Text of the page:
The flows gain a quite a bit in 50 miles (15 to 35k cfs), so it was still pretty big when we got back on the water, probably 13k+. Eye of the Needle and Black Rock were easier than usual. The Maze was big. We were just able to eddy out at Blackjack just above Quartzite and were plenty thankful for that.

The next day, we went on a long hike and dropped down to look at Quartzite and Corkscrew from above at probably 15k+. Both rapids were river-wide and terrifying. the scout rocks on river left at Black rock were a huge hole. So glad we didn't miss that camp. Had another layover and then all was good running it.

I've been on the Salt at lots of levels, the highest before this was 9k. That was sporty for sure, but I wouldn't want to run the gorge at much above that. If you flip or swim, it's a very long ride in fast swirly water. If the flows are high, camp and wait it out. It's only 50 miles, you can get out pretty quick if you need to when the flows go down.

+1 on the Quartzite blasphemy comment. It was hard work to deal with, but if you weren't up to it, you could always just stay home and watch it on TV...
 

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Since I've already stepped in it, I might as well put on the barnyard mudders and offer for consideration "blast"phemy; for pro/con consideration.

It ripped my heart out when Quartzite was "blasted". I'd run that river twice as such respected the challenge. Also, I have the highest respect for nature and our environment, well, except perhaps for over-populations of yellow-jackets caused by human error(feeding the wildlife).

However, I was never going back having run it twice. I'd learned that it was no place to determine if you had an "A+" team with you. If you had an "A-" team you might be dealing with the death of a friend and on my second trip I thought it got too close.

Quartzite Falls was a death trap. Unless you were there to see it, you might doubt my words. Fine.

This is the discussion, in twenty years of hind sight almost no one participating in MB discussions today of how high or how low concerning the Salt would consider it. Actually, it is likely that the deaths would have shut down the Salt (almost?) totally. That is where it was at then.

Enjoy the Salt now, otherwise, you likely would have never gone there. Just saying.
 

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As far as I'm concerned, it made all our lives better to have a river trip that was possible except that "there might be dragons" because of Quartzite Falls on the Salt. Not that dragons can't rear their heads anywhere, but in a world that has tamed so much, it was humbling to have to deal with an 'unrunnable' rapid. Trips had to stop above the 'Danger Falls' graffiti and scout to see if there was room in the eddy before they rounded the corner above Quartzite. If there was room you had to be on your game to make the eddy and to decide if lining or portaging was the rational option. It was real life. Right Now. Every time. If you weren't up to that, the San Juan was really nice in the early season. Or, you could spend your free time watching TV...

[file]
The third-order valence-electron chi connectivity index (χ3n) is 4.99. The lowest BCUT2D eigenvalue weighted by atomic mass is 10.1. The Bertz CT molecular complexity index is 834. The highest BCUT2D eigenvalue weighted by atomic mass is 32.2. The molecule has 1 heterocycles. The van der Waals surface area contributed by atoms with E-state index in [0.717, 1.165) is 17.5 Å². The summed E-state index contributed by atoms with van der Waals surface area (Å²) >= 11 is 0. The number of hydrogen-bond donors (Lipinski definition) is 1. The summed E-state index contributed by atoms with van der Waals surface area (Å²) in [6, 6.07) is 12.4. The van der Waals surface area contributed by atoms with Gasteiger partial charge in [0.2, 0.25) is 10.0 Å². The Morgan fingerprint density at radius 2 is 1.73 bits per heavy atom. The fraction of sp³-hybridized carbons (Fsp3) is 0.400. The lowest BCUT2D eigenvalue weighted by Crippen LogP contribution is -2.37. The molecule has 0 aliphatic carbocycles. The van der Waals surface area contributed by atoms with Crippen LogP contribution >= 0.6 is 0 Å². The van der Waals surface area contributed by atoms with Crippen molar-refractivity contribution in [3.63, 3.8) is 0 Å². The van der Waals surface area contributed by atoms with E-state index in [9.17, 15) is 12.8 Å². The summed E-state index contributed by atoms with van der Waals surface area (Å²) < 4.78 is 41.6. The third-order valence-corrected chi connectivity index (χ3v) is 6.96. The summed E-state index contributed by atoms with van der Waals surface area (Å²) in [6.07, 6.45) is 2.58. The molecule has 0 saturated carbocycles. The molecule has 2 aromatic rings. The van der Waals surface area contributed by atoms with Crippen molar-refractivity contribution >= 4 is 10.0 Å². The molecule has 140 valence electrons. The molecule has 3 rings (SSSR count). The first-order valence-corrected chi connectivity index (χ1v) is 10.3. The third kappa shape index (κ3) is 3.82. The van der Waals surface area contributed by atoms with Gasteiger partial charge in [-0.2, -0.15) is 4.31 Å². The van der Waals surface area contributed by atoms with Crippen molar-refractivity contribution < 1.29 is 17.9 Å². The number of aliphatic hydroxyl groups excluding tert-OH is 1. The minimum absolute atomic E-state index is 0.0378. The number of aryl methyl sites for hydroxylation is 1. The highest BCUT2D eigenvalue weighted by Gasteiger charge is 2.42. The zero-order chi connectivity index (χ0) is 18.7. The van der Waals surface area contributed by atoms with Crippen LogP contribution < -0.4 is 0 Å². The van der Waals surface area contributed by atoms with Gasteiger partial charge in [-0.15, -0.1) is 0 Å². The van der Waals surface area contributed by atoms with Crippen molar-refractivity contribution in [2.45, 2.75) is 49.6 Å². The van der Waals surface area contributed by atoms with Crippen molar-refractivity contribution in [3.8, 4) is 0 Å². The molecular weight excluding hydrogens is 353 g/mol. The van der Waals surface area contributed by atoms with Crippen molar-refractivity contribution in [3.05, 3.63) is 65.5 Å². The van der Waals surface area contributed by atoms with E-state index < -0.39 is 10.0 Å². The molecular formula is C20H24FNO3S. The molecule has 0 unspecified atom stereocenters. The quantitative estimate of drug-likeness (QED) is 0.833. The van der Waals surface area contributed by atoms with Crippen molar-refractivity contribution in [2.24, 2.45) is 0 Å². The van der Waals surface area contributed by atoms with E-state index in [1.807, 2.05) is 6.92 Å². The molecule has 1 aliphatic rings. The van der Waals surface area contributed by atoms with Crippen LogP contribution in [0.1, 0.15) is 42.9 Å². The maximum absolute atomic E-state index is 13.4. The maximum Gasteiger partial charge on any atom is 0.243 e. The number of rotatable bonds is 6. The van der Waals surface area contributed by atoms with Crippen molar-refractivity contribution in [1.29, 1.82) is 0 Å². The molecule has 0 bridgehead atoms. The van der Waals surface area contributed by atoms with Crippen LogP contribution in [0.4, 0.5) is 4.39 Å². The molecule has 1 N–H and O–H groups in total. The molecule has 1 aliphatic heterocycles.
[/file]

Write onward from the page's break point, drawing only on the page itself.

Lining or portaging bonded people in a shared extreme adventure. It's hard to express how powerful this experience was for me on every trip I made before those cowards ruined it.

Did it suck? Of course it did but lots of things suck -- like paying taxes or working overtime. But nobody is going to remember those issues. Life happens when you really live it.

It's easier now, but I really don't think that it's better. Just saying...
 

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Launched on 3/11 at 1150 cfs at Chrysotile, took off on the 15th, and flows came up to 15,000 at Chrysotile and 20,000 cfs at Roosevelt while we were on the river. We figured we ran Quartzite and Corkscrew at 8-12,000.


Camps are hard to get to because channels are separated by tamarisk and shrubbery. Quartzite cant be scouted so its a blind approach and humongous. The island below is under water, the eddy is full of wood and bamboo, making strokes difficult, and Corkscrew wants to push you into the left wall at the bottom.


The gorge above Quartzite was big wave trains but mostly washed out. Black Rocks was big but manageable. I don't remember anything else......Definitely bring your A game and an A crew. A flip or swim will put everyone at risk. Bring extra rope and tie off your boats with multiple lines. One boat ghost boated past us in camp empty and the owner hadn't found it by the takeout.


Bring water. The river was an ovaltine mess and the side creeks like Canyon Cr. Chalk Cr and Cherry Cr were flowing 1000 cfs and difficult to get to. The takeout ramp has a foot of fine slimy mud most of the way up the ramp.


Jocelyn
 

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Put in on the 14th. Not sure the flows yet. It was glorious river rafting with little beer consumption. I couldn’t take my hands off the oars long enough to enjoy a cold one! I’m thinking a beer helmet would be a good idea. The salt kicks ass!
 

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I love that place. I'd love to know what was in bloom. The suguaro? So much there to appreciate and realize that you not in, well, where ever you are from this time of year.

Looks like the season will extend into the second week of April. Rare these days. As Yoda would say "Such a shame pandemics are.".